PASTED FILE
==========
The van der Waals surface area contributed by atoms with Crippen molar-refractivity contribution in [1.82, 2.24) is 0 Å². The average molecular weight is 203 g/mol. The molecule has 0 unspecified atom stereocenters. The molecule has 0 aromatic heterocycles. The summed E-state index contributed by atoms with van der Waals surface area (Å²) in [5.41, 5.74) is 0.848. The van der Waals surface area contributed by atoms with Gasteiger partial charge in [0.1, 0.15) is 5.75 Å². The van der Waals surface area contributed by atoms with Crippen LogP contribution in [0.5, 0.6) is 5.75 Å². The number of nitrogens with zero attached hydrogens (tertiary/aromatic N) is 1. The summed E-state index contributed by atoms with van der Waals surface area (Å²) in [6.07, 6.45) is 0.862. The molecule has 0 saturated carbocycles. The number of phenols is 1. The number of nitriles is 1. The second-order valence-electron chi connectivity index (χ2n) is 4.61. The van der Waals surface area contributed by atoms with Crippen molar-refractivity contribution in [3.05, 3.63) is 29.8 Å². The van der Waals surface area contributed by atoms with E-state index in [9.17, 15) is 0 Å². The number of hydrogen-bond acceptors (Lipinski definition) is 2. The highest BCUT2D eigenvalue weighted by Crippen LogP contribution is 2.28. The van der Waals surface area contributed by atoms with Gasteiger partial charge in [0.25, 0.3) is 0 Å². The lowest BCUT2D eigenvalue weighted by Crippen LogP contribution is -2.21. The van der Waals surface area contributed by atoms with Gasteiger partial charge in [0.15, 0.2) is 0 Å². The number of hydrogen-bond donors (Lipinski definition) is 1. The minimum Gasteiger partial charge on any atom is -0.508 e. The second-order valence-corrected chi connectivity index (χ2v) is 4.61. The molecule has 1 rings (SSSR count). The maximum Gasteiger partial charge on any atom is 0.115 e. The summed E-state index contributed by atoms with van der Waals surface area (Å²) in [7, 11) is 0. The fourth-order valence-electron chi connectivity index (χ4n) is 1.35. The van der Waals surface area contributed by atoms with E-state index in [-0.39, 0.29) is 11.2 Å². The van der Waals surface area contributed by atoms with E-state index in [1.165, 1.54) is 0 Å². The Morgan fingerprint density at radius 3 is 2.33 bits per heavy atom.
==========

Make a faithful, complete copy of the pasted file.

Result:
The van der Waals surface area contributed by atoms with Crippen molar-refractivity contribution in [1.82, 2.24) is 0 Å². The average molecular weight is 203 g/mol. The molecule has 0 unspecified atom stereocenters. The molecule has 0 aromatic heterocycles. The summed E-state index contributed by atoms with van der Waals surface area (Å²) in [5.41, 5.74) is 0.848. The van der Waals surface area contributed by atoms with Gasteiger partial charge in [0.1, 0.15) is 5.75 Å². The van der Waals surface area contributed by atoms with Crippen LogP contribution in [0.5, 0.6) is 5.75 Å². The number of nitrogens with zero attached hydrogens (tertiary/aromatic N) is 1. The summed E-state index contributed by atoms with van der Waals surface area (Å²) in [6.07, 6.45) is 0.862. The molecule has 0 saturated carbocycles. The number of phenols is 1. The number of nitriles is 1. The second-order valence-electron chi connectivity index (χ2n) is 4.61. The van der Waals surface area contributed by atoms with Crippen molar-refractivity contribution in [3.05, 3.63) is 29.8 Å². The van der Waals surface area contributed by atoms with E-state index in [9.17, 15) is 0 Å². The number of hydrogen-bond acceptors (Lipinski definition) is 2. The highest BCUT2D eigenvalue weighted by Crippen LogP contribution is 2.28. The van der Waals surface area contributed by atoms with Gasteiger partial charge in [0.25, 0.3) is 0 Å². The lowest BCUT2D eigenvalue weighted by Crippen LogP contribution is -2.21. The van der Waals surface area contributed by atoms with Gasteiger partial charge in [0.15, 0.2) is 0 Å². The number of hydrogen-bond donors (Lipinski definition) is 1. The minimum Gasteiger partial charge on any atom is -0.508 e. The second-order valence-corrected chi connectivity index (χ2v) is 4.61. The molecule has 1 rings (SSSR count). The maximum Gasteiger partial charge on any atom is 0.115 e. The summed E-state index contributed by atoms with van der Waals surface area (Å²) in [7, 11) is 0. The fourth-order valence-electron chi connectivity index (χ4n) is 1.35. The van der Waals surface area contributed by atoms with E-state index in [-0.39, 0.29) is 11.2 Å². The van der Waals surface area contributed by atoms with E-state index in [1.165, 1.54) is 0 Å². The Morgan fingerprint density at radius 3 is 2.33 bits per heavy atom.